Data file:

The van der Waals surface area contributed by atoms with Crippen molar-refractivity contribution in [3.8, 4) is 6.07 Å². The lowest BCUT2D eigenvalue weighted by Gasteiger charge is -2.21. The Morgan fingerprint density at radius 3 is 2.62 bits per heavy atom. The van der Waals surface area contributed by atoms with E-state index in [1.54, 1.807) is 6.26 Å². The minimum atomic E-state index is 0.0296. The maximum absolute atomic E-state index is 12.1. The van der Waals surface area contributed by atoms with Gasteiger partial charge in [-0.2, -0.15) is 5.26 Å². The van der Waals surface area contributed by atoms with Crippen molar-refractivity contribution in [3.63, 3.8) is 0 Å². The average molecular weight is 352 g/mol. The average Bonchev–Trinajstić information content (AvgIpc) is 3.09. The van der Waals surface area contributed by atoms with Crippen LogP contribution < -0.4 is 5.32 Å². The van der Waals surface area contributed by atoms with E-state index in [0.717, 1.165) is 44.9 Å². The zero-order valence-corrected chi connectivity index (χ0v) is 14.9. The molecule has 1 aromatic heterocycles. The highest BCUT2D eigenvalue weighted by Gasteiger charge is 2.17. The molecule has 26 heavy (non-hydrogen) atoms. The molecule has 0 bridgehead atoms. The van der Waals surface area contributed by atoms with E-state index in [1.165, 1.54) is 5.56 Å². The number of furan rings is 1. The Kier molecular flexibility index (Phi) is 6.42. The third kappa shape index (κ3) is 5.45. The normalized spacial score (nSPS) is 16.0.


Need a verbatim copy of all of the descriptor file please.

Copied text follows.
The van der Waals surface area contributed by atoms with Crippen molar-refractivity contribution in [3.8, 4) is 6.07 Å². The lowest BCUT2D eigenvalue weighted by Gasteiger charge is -2.21. The Morgan fingerprint density at radius 3 is 2.62 bits per heavy atom. The van der Waals surface area contributed by atoms with E-state index in [1.54, 1.807) is 6.26 Å². The minimum atomic E-state index is 0.0296. The maximum absolute atomic E-state index is 12.1. The van der Waals surface area contributed by atoms with Gasteiger partial charge in [-0.2, -0.15) is 5.26 Å². The van der Waals surface area contributed by atoms with Crippen molar-refractivity contribution in [3.63, 3.8) is 0 Å². The average molecular weight is 352 g/mol. The average Bonchev–Trinajstić information content (AvgIpc) is 3.09. The van der Waals surface area contributed by atoms with Crippen LogP contribution < -0.4 is 5.32 Å². The van der Waals surface area contributed by atoms with E-state index in [0.717, 1.165) is 44.9 Å². The zero-order valence-corrected chi connectivity index (χ0v) is 14.9. The molecule has 1 aromatic heterocycles. The highest BCUT2D eigenvalue weighted by Gasteiger charge is 2.17. The molecule has 26 heavy (non-hydrogen) atoms. The molecule has 0 bridgehead atoms. The van der Waals surface area contributed by atoms with E-state index in [1.165, 1.54) is 5.56 Å². The number of furan rings is 1. The Kier molecular flexibility index (Phi) is 6.42. The third kappa shape index (κ3) is 5.45. The normalized spacial score (nSPS) is 16.0.